Perhaps you’ve been here before: You’re rushing to get ready before a big event and you pull your go-to dress out of the closet. The fit, the color and the style are all on point, but there’s one problem: It’s wrinkled. The fabric is too delicate for a hot iron and you obviously can’t go out looking like that. So what do you do? You steam it, of course!
Using a clothes steamer is an easy way to eliminate wrinkles from clothes and other fabrics. A steamer is a handheld device that functions by heating up water and converting it into steam that is then released via tiny holes in its nozzle. When you pass the steamer over the fabric, the heat and moisture work together to loosen up wrinkles.
Why Use A Steamer?
Steamers are great for clothes that otherwise would not be suitable for an iron. Clothes that benefit from the use of a steamer include delicate fabrics like silk and chiffon, synthetic fabrics like nylon that may melt under the heat of an iron and corduroy and velvet that could warp under an iron.
Clorox’s in-house scientist and cleaning expert, Mary Gagliardi, spoke to Reader’s Digest and noted that steamers are ideal for large swathes of fabric such as drapes, which would be very difficult to take down and iron. Steamers are also great to travel with and can be used on clothes where an iron may not be available or where it’d be too complicated to iron.
The best steamer will also be a great option if you need to get through a lot of clothes quickly. Steaming is generally faster than ironing, as it doesn’t require you to set up a board and the steamer itself heats up more quickly. You also don’t have to worry about wrestling your clothes on and off an ironing board, as steaming is done on garments that are already hung.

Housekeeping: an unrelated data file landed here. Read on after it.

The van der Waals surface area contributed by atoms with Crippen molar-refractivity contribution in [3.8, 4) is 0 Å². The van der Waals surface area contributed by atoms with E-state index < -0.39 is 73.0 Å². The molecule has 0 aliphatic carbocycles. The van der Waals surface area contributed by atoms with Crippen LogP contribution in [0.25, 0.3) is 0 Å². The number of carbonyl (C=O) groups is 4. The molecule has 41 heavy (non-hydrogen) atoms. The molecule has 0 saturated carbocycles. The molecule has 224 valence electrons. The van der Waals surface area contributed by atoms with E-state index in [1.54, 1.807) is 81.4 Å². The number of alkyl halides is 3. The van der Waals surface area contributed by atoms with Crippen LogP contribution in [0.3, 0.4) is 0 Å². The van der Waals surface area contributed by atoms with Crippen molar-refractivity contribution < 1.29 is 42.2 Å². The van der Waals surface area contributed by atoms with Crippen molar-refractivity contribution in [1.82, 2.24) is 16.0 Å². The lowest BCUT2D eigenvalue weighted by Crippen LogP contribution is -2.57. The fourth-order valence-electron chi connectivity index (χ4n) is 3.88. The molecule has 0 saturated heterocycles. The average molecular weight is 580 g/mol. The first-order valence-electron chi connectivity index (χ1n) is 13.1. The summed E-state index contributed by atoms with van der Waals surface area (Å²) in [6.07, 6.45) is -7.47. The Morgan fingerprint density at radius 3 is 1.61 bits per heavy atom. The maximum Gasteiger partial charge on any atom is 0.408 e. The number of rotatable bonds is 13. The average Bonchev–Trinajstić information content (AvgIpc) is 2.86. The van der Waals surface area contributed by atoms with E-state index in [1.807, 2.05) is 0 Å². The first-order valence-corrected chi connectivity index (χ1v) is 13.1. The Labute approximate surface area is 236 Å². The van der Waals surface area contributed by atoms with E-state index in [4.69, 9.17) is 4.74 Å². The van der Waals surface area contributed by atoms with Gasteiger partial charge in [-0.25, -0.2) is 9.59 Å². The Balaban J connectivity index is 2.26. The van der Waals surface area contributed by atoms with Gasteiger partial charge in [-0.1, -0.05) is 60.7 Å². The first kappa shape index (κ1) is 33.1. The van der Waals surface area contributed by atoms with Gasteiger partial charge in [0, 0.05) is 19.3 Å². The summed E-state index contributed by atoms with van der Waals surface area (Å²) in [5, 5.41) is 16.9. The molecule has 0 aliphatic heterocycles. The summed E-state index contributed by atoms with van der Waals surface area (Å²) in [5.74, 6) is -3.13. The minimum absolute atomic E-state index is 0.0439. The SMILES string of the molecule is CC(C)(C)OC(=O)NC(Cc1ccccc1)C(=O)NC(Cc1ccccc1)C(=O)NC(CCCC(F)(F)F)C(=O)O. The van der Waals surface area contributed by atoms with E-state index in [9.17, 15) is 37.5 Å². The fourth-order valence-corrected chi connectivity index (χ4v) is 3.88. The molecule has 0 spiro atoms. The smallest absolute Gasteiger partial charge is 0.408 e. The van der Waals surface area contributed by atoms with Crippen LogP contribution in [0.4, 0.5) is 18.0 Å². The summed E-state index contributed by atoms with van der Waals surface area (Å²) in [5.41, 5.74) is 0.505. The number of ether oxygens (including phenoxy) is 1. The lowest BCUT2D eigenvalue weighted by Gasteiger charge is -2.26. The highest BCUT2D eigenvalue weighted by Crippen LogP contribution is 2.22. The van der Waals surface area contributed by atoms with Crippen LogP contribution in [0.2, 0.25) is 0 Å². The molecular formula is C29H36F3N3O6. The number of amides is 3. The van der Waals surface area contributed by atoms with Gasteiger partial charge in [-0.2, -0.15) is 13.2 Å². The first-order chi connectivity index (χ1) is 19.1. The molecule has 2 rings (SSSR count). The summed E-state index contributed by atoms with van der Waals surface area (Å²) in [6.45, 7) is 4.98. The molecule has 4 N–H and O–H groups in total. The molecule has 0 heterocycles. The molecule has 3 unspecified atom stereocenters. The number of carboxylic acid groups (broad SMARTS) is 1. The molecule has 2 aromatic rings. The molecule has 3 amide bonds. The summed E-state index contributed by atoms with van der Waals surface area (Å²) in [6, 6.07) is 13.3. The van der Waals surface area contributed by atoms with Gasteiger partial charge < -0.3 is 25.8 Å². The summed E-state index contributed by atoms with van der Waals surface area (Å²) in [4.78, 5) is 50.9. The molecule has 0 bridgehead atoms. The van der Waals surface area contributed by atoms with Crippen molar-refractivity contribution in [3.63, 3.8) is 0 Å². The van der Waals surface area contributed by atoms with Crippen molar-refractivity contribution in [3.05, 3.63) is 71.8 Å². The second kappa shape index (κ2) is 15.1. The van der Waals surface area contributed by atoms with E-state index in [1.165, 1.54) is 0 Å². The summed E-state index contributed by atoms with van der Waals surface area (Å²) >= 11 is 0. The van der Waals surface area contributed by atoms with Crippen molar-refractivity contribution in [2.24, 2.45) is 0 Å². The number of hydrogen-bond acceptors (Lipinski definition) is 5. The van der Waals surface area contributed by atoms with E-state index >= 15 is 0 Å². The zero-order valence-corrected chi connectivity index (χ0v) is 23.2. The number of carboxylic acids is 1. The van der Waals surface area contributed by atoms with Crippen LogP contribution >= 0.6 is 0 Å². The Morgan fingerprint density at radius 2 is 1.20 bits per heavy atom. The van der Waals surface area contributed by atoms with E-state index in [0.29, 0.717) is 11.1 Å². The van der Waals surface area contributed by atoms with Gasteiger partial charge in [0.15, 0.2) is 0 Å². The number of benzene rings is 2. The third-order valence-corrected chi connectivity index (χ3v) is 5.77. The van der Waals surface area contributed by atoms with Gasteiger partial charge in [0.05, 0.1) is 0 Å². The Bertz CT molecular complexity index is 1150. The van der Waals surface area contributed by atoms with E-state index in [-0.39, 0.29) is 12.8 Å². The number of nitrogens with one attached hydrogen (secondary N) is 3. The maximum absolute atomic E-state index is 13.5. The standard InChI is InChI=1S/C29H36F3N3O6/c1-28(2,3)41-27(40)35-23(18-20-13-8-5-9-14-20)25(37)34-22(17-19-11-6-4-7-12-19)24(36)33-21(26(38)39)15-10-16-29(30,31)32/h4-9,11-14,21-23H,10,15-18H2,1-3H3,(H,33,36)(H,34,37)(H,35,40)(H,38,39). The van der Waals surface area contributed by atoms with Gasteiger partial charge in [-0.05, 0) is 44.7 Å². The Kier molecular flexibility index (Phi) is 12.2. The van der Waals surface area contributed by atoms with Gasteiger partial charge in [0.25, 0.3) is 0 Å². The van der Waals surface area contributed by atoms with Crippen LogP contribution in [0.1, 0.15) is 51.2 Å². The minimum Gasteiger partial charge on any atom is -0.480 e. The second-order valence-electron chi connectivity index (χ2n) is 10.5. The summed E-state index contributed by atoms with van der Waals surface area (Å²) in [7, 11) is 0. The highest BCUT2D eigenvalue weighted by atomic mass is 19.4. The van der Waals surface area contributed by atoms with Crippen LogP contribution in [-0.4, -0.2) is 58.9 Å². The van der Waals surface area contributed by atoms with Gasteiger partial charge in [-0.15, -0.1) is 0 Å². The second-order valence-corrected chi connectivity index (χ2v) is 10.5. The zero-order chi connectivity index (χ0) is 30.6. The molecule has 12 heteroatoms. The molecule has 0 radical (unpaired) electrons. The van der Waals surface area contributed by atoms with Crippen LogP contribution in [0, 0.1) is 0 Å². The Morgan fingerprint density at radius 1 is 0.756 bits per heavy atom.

How To Properly Use Your Steamer
With a little basic knowledge, using a steamer can be a breeze. Here are some tips to keep in mind that will maximize your steaming experience.
Use Distilled Water
“Tap water includes calcium and magnesium, minerals that will cause a crusty buildup that can clog the iron or steamer. Instead, use deionized, distilled or demineralized water,” she explains. “This will prolong the life of your iron or steamer.”
Additionally, minerals in tap water may end up leaving marks on your clothes that can be difficult to remove.
Pull Down On Your Clothes
Steamers work best on taut fabrics. This means that you’ll need to get a firm grasp on the fabric and pull it down so that it’s stretched tight as you steam. If you skip this step and just steam your clothes as they hang free, it’s possible they’ll revert to being wrinkled again.
Don’t Apply Steamers Directly To All Fabric
Unlike an iron, even the best steamer isn’t meant to be used directly on all fabric. With more delicate fabrics like silk and chiffon, it’s best to keep the steamer at least an inch away from the fabric to avoid watermarks and burns. For heavier fabrics like linen and heavy cotton, it’s okay to use the steamer directly on the fabric.
Clean Your Steamer
Even if you are using distilled water, you’re going to have to give your steamer a proper clean a few times a year to eliminate buildup. To do so, pour distilled vinegar into the tank of the steamer, allow it to heat up fully, and then release the steam over a sink until all the vinegar is gone. Next, repeat the process with distilled water. Now your steamer is clean and ready for the next time your go-to dress is too wrinkly to throw on!